Project #92811 - Economecs

Elasticity of demand

When you raise the price of most items, people will buy less of them. For example, when one airline raises its price, air passengers may switch to a rival airline.

When you reduce the price of most items, people will buy more of them. For example, when supermarkets make special offers with reduced prices, they expect a sharp increase in corresponding sales.

Common sense tells us that when prices change, so too will the quantities bought. However, businesses need to have more precise information than this - they need to have a clear measure of how the quantity demanded will change as a result of a price change.

The relationship between price and quantity demanded is measured by 'price elasticity of demand' (PED). This is calculated as: %change in sales/% change in price

 

Example 1

Suppose that a supermarket reduces the price of a packaged cake from £1.00 to 80p then it is assumed that sales per week would rise from 500 to 700.

Question:

 

  1. Calculate the price Elasticity of Demand

 

2.            What does the answer to question I tell you? Is the product packaged cake elastic, inelastic or unitary elasticity?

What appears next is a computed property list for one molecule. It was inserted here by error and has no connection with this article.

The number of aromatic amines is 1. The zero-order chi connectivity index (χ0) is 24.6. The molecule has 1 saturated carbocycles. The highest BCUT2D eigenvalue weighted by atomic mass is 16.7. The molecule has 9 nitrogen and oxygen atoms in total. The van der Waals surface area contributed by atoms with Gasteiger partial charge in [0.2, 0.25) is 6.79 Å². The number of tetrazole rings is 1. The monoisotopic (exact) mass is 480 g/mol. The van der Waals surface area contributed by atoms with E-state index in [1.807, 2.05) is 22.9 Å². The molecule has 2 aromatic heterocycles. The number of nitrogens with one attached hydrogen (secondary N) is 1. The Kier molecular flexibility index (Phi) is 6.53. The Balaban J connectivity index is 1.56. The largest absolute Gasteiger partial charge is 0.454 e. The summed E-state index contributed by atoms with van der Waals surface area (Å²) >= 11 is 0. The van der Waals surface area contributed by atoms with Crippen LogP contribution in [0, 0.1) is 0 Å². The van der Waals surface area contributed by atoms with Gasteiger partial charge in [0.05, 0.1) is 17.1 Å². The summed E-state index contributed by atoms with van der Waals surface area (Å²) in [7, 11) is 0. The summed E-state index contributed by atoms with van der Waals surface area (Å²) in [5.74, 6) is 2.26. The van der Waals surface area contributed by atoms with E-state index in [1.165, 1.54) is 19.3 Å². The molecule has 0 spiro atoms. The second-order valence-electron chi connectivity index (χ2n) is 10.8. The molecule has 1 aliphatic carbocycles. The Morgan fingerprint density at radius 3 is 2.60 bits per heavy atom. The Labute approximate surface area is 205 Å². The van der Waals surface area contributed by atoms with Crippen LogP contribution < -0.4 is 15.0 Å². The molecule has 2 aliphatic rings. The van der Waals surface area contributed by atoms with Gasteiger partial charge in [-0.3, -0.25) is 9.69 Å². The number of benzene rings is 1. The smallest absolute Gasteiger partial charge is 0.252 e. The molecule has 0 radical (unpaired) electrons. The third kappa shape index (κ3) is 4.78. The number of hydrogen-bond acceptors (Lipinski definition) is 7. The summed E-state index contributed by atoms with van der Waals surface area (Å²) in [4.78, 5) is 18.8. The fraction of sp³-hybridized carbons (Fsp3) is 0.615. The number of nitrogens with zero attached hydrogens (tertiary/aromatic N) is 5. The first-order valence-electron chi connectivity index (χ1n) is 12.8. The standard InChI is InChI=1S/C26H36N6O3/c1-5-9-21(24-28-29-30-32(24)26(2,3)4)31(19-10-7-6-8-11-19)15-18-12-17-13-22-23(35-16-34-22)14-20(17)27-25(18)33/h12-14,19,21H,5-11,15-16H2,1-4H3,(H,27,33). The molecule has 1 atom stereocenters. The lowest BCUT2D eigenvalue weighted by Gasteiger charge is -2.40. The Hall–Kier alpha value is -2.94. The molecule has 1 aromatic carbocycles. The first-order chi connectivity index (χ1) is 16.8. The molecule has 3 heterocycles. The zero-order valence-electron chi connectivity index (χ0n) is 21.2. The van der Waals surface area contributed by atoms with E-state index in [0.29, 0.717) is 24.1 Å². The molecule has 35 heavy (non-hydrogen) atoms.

3.            Explain your answer

 

Example 2

Now suppose that the supermarket increases the price of washing up liquid from £1.00 to £1.20. Weekly sales drop only from 1,000 to 900 bottles.

 

1.  What is the percentage change in sales of washing up liquid?

 

2.            What is the percentage change of the price of washing up liquid?

 

 

3.            Calculate the price Elasticity of Demand of the washing up liquid?

 

 

What can you say about the elasticity of the washing up liquid? Elastic? Inelastic? Unitary elasticity?

 

 

Conclusion: Price elasticity data is very useful in making pricing decisions. Generally, the more the customer has good substitutes available, the more demand will be price elastic.

Where there are few if any alternatives, price is usually inelastic. This principle leads to, for example, fierce price competition among airlines flying to the Dubai/Abu Dhabi (price elastic) but frequent fare increases for commuters travelling by rail to London.

Subject Business
Due By (Pacific Time) 11/13/2015 12:00 am
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